Role for IL-1α in compensatory dopaminergic sprouting after MPTP
The time course of IL-1α induction seen in the dorsal and ventral striatum of young mice directly correlated with the time period of MPTP-induced axonal changes. A progressive recovery of dopamine uptake levels and TH-IR fibers in the dorsal striatum of young mice was seen between 14 and 30 d after the lesion. Interestingly, our results show that IL-1α mRNA upregulation began 4–14 d after the lesion in the dorsal striatum that was just before the detectable recovery period. Moreover, a similar induction of IL-1α synthesis, but one lasting for much longer periods, up to 30 d after the lesion, was also observed in the ventral striatum of young mice. However, in MPTP-treated middle-aged mice, the induction of IL-1α mRNA was only seen for the first 8 d in the dorsal striatum and not at all in the ventral striatum. The long-lasting upregulation of IL-1α found both in the dorsal and ventral striatum of young mice after MPTP treatment suggests a role for IL-1α in eliciting, propagating, or maintaining dopaminergic axonal-sprouting processes.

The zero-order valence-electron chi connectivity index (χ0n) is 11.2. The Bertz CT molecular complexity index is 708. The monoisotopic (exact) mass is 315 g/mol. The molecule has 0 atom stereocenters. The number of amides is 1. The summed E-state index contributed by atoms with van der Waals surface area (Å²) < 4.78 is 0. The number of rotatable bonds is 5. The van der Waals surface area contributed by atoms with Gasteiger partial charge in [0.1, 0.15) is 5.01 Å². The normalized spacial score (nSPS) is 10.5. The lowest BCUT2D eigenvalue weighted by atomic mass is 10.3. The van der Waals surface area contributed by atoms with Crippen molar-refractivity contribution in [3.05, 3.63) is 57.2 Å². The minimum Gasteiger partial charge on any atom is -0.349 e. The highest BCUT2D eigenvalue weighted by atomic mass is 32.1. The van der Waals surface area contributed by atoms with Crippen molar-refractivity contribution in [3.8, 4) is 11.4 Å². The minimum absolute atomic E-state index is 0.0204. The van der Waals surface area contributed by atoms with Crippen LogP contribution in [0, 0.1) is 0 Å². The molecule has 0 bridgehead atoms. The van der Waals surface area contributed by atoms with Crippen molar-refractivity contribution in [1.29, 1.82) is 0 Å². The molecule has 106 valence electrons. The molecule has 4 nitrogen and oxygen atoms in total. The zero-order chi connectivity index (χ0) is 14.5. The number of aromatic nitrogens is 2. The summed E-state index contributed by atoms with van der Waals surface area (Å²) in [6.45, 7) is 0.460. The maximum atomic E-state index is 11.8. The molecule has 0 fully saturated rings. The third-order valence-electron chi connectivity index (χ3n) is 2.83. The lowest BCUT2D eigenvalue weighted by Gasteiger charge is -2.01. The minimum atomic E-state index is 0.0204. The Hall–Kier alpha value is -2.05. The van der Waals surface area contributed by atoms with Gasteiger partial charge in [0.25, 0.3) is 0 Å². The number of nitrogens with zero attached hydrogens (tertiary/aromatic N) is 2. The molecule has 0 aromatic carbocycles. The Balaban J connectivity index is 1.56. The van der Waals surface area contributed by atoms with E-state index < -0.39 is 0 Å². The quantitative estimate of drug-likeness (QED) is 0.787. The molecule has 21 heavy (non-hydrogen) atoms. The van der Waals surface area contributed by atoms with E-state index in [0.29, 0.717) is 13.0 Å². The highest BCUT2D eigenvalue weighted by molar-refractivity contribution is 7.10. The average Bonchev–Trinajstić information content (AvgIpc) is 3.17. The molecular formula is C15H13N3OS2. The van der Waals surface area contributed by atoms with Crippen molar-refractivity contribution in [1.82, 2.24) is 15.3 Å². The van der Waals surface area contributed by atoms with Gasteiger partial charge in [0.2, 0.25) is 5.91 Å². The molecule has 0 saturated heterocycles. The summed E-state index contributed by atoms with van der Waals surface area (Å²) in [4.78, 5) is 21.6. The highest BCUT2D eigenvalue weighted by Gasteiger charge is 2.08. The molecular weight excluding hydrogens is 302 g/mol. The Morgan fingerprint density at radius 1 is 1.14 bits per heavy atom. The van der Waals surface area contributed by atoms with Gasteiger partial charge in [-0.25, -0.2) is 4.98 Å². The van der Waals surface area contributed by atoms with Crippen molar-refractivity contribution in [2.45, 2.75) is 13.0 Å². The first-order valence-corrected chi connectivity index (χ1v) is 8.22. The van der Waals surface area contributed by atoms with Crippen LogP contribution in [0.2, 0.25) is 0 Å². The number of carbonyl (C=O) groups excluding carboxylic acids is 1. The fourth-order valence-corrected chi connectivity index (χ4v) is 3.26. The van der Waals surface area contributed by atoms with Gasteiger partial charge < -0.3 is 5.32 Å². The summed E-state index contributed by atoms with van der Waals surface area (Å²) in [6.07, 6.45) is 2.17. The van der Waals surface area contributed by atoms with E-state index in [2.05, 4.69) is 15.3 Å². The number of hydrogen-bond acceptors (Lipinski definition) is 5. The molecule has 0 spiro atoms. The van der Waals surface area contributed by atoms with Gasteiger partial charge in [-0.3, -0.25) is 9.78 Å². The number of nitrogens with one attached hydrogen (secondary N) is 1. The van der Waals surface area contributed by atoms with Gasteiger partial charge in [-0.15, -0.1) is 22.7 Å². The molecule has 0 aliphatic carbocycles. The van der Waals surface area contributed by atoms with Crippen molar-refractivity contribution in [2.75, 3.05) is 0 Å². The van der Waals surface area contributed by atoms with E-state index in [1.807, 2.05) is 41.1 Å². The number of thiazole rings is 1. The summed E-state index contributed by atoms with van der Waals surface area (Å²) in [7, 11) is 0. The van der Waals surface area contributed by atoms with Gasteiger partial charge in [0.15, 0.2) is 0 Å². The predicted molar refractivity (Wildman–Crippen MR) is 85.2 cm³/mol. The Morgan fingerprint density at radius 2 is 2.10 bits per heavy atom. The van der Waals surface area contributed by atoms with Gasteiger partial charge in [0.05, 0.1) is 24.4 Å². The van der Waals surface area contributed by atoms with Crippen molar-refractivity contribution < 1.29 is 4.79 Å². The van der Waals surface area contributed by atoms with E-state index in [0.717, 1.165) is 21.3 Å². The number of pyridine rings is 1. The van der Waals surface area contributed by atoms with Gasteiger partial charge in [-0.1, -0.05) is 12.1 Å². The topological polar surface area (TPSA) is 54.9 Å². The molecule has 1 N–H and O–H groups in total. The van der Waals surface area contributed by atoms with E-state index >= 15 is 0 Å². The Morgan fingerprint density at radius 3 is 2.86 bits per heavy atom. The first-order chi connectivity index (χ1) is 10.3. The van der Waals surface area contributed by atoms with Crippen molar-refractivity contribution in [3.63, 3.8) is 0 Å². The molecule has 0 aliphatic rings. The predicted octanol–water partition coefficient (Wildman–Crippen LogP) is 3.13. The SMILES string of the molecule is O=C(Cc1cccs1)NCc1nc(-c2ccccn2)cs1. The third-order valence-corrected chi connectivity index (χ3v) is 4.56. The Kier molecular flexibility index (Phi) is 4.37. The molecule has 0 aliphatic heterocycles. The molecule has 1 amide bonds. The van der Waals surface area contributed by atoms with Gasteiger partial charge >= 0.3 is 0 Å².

Our demonstration of IL-1α expression in GFAP-IR hypertrophied astrocytes and striatal neurons indicates that these cells were the predominant source of increased IL-1α expression in the denervated striatum after MPTP treatment. Because we did not find IL-1α expression in Mac-1-IR microglial cells, this suggests that the induction of IL-1α in the denervated striatum after MPTP treatment is not occurring within activated microglia but rather in astroglia. The astroglial production of IL-1 demonstrates a functional role of reactive astrocytes in repair processes but, more importantly, extends their contribution to immunological processes in neurodegenerative disease. We found that striatal neurons also have the capacity to react to MPTP-induced injury by increased IL-1 expression. This expression in striatal neurons could be a consequence of MPTP effects to the denervated afferent projections connected with the lesioned area. Neurons have been implicated to function as a source of cytokines (Breder et al., 1988; Lechan et al., 1990; Tchelingerian et al., 1993); however, the role of cytokine production in neuronal cell types associated with neurodegenerative disease has not been described. The data presented open a new perspective on neuron–astroglia interactions associated with the cytokine network during brain function and neurodegeneration.